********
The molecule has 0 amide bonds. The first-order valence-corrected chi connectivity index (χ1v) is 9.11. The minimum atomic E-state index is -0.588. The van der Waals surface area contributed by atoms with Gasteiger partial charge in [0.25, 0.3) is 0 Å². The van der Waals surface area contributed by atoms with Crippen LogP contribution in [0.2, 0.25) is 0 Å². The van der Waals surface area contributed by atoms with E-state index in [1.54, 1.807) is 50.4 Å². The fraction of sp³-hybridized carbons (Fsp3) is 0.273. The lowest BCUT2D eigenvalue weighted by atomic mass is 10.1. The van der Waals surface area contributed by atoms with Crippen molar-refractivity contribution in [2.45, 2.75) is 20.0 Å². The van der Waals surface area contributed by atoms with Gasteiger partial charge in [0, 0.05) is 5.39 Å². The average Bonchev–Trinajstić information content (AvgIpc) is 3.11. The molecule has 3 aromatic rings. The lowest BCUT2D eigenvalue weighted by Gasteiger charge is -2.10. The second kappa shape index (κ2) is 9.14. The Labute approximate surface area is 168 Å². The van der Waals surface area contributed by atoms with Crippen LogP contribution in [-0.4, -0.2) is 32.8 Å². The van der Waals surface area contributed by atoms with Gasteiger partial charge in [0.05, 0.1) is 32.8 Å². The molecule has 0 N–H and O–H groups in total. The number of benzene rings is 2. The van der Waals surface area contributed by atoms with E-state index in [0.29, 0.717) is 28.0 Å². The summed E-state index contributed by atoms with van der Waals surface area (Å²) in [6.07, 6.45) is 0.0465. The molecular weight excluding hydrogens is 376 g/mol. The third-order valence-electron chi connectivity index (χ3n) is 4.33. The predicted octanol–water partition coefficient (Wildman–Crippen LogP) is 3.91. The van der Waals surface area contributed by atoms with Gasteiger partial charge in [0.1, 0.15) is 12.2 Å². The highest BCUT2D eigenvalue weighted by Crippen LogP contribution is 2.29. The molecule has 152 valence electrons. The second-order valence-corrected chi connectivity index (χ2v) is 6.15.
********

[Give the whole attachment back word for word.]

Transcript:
The molecule has 0 amide bonds. The first-order valence-corrected chi connectivity index (χ1v) is 9.11. The minimum atomic E-state index is -0.588. The van der Waals surface area contributed by atoms with Gasteiger partial charge in [0.25, 0.3) is 0 Å². The van der Waals surface area contributed by atoms with Crippen LogP contribution in [0.2, 0.25) is 0 Å². The van der Waals surface area contributed by atoms with E-state index in [1.54, 1.807) is 50.4 Å². The fraction of sp³-hybridized carbons (Fsp3) is 0.273. The lowest BCUT2D eigenvalue weighted by atomic mass is 10.1. The van der Waals surface area contributed by atoms with Crippen molar-refractivity contribution in [2.45, 2.75) is 20.0 Å². The van der Waals surface area contributed by atoms with Gasteiger partial charge in [0, 0.05) is 5.39 Å². The average Bonchev–Trinajstić information content (AvgIpc) is 3.11. The molecule has 3 aromatic rings. The lowest BCUT2D eigenvalue weighted by Gasteiger charge is -2.10. The second kappa shape index (κ2) is 9.14. The Labute approximate surface area is 168 Å². The van der Waals surface area contributed by atoms with Crippen LogP contribution in [-0.4, -0.2) is 32.8 Å². The van der Waals surface area contributed by atoms with Gasteiger partial charge in [0.05, 0.1) is 32.8 Å². The molecule has 0 N–H and O–H groups in total. The number of benzene rings is 2. The van der Waals surface area contributed by atoms with E-state index in [0.29, 0.717) is 28.0 Å². The summed E-state index contributed by atoms with van der Waals surface area (Å²) in [6.07, 6.45) is 0.0465. The molecular weight excluding hydrogens is 376 g/mol. The third-order valence-electron chi connectivity index (χ3n) is 4.33. The predicted octanol–water partition coefficient (Wildman–Crippen LogP) is 3.91. The van der Waals surface area contributed by atoms with Gasteiger partial charge in [0.1, 0.15) is 12.2 Å². The highest BCUT2D eigenvalue weighted by Crippen LogP contribution is 2.29. The molecule has 152 valence electrons. The second-order valence-corrected chi connectivity index (χ2v) is 6.15.